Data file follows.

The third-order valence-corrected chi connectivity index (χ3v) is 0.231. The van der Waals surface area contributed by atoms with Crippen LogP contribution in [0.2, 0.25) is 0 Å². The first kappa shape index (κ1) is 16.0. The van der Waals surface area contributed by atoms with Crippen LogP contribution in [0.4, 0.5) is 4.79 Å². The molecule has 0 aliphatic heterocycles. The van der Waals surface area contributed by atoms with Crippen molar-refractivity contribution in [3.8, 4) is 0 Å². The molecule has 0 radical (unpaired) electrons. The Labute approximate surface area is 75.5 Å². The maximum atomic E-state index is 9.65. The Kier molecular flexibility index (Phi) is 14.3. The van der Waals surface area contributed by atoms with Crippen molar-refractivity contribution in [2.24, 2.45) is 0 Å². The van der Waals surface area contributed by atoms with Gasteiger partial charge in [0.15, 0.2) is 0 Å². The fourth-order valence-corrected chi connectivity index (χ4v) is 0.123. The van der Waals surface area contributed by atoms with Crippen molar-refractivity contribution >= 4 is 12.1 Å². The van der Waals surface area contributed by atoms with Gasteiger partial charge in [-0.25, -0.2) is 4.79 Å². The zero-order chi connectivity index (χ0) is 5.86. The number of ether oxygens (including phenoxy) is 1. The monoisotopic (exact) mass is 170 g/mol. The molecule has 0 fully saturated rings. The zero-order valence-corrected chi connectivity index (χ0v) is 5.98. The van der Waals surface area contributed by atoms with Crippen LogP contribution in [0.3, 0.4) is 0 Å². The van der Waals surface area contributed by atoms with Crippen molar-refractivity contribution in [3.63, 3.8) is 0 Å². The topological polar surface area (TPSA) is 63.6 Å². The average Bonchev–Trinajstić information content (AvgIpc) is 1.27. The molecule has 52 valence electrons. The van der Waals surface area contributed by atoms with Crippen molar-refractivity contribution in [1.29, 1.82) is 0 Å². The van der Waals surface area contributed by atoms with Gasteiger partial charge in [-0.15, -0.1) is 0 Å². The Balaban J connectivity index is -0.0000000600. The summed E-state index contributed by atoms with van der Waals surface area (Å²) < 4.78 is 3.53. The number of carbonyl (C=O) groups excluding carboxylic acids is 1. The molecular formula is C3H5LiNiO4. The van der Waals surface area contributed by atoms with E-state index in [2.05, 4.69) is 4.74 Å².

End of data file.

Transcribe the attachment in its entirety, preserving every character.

The third-order valence-corrected chi connectivity index (χ3v) is 0.231. The van der Waals surface area contributed by atoms with Crippen LogP contribution in [0.2, 0.25) is 0 Å². The first kappa shape index (κ1) is 16.0. The van der Waals surface area contributed by atoms with Crippen LogP contribution in [0.4, 0.5) is 4.79 Å². The molecule has 0 aliphatic heterocycles. The van der Waals surface area contributed by atoms with Crippen molar-refractivity contribution in [3.8, 4) is 0 Å². The molecule has 0 radical (unpaired) electrons. The Labute approximate surface area is 75.5 Å². The maximum atomic E-state index is 9.65. The Kier molecular flexibility index (Phi) is 14.3. The van der Waals surface area contributed by atoms with Crippen molar-refractivity contribution in [2.24, 2.45) is 0 Å². The van der Waals surface area contributed by atoms with Gasteiger partial charge in [0.15, 0.2) is 0 Å². The fourth-order valence-corrected chi connectivity index (χ4v) is 0.123. The van der Waals surface area contributed by atoms with Crippen molar-refractivity contribution >= 4 is 12.1 Å². The van der Waals surface area contributed by atoms with Gasteiger partial charge in [-0.25, -0.2) is 4.79 Å². The zero-order chi connectivity index (χ0) is 5.86. The number of ether oxygens (including phenoxy) is 1. The monoisotopic (exact) mass is 170 g/mol. The molecule has 0 fully saturated rings. The zero-order valence-corrected chi connectivity index (χ0v) is 5.98. The van der Waals surface area contributed by atoms with Crippen LogP contribution in [0.3, 0.4) is 0 Å². The van der Waals surface area contributed by atoms with Crippen molar-refractivity contribution in [3.63, 3.8) is 0 Å². The topological polar surface area (TPSA) is 63.6 Å². The average Bonchev–Trinajstić information content (AvgIpc) is 1.27. The molecule has 52 valence electrons. The van der Waals surface area contributed by atoms with Crippen molar-refractivity contribution in [1.29, 1.82) is 0 Å². The van der Waals surface area contributed by atoms with Gasteiger partial charge in [-0.15, -0.1) is 0 Å². The Balaban J connectivity index is -0.0000000600. The summed E-state index contributed by atoms with van der Waals surface area (Å²) < 4.78 is 3.53. The number of carbonyl (C=O) groups excluding carboxylic acids is 1. The molecular formula is C3H5LiNiO4. The van der Waals surface area contributed by atoms with E-state index in [2.05, 4.69) is 4.74 Å².